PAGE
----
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Monday, August 07, 2000

Common Foreign and Security Policy


…as American politicians of both persuasions again look to the troops of their allies, notably Britain and France, to undertake the more dangerous ground missions. After all, a British or French body bag is far more acceptable than an American. Indeed, this makes American calls for greater burden-sharing often appear so galling to Europeans, particularly the British and French, and suggests an almost ‘self-pitying’ aspect of American power—America the victim of its power, America alone in a world of fools and enemies—that frustrates Europeans.[34] Indeed, this problem cannot be overstated, because so many of the tensions in transatlantic security relations stem from the essential hypocrisy of the US position. The next Administration would do well to avoid too many lectures on burden-sharing whilst European forces do the lion’s share of the peacekeeping in East Timor, Sierra Leone and Kosovo. America is the status quo power and, however it justifies its actions to itself, acts first and foremost out of its own concept of interests, complicated though that may be. One reason for this self-pity is that many Americans do not like to admit that they are as much constrained by their power (both domestically and internationally) as they are liberated by it, i.e., they are the most powerful, not all-powerful. Until a ‘New World Order’ is created that reflects America’s ‘Manifest Destiny’, Americans will still tend to regard themselves as an isolated beacon of hope surrounded by a sea of despotic despair. As a result, US political and popular sentiment will always tend to oscillate between calls for assertive leadership and expressions of frustration…
…Three contradictions make American policy vulnerable. Traditionally, Americans have feared not the loss of political or territorial integrity but rather the loss of a self-proclaimed, self-justifying sense of moral superiority that can bind Americans into a sense of themselves. For this reason, isolationism, and to some extent unilateralism, are political chimeras because America will never kick the habit of foreign interventionism nor the need for the affirmation it brings. However, as they perceive new threats on the horizon, real or imagined, it will be interesting (and a little worrying) for Europeans to see how this impacts upon policy.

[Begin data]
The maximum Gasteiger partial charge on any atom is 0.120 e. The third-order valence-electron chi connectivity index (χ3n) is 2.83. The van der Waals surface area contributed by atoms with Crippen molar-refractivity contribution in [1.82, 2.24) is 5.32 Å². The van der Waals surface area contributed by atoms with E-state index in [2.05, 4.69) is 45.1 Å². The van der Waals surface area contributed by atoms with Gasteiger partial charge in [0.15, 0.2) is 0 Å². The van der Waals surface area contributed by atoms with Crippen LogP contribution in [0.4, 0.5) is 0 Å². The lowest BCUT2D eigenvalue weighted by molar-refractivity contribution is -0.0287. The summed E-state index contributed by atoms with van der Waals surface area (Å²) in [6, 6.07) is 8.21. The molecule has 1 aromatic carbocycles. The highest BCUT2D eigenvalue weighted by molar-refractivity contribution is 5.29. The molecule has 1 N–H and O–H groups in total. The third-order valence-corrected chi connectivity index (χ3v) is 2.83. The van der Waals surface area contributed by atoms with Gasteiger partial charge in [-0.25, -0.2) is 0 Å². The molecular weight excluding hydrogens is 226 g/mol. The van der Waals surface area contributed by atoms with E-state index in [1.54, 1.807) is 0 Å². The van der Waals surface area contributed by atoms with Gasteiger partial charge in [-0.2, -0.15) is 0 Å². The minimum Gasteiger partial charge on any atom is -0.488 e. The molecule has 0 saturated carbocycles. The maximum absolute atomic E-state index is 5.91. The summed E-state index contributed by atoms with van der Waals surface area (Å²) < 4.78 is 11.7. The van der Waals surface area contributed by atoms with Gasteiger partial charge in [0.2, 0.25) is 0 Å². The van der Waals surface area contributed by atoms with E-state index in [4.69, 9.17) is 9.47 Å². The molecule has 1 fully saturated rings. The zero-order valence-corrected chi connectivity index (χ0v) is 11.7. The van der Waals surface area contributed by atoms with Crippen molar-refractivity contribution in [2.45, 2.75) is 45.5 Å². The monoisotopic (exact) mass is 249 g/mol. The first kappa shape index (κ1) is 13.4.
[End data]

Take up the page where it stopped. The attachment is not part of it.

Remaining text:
…As Richard Cohen points out: ‘Throughout Europe, the United States is perceived as a gutless superpower. There is some justification for that. During the Kosovo operation, US bombers flew so high to avoid missile fire that they endangered the civilian population below. Senator John McCain, once a fighter pilot himself, called this policy “immoral” . . . It’s different in Britain. The Brits recently rescued six of their soldiers and one Sierra Leonean soldier who were being held hostage by a Sierra Leone rebel group called the West Side Boys . . . The West Side Boys, and other such outfits, are much less likely to mess with Britain again.’[59]
The political leadership of the West is not just a question of military capability but political legitimacy and political will. No basis for a reinvigorated transatlantic security relationship can be established without a common strategic perception of threats and opportunities.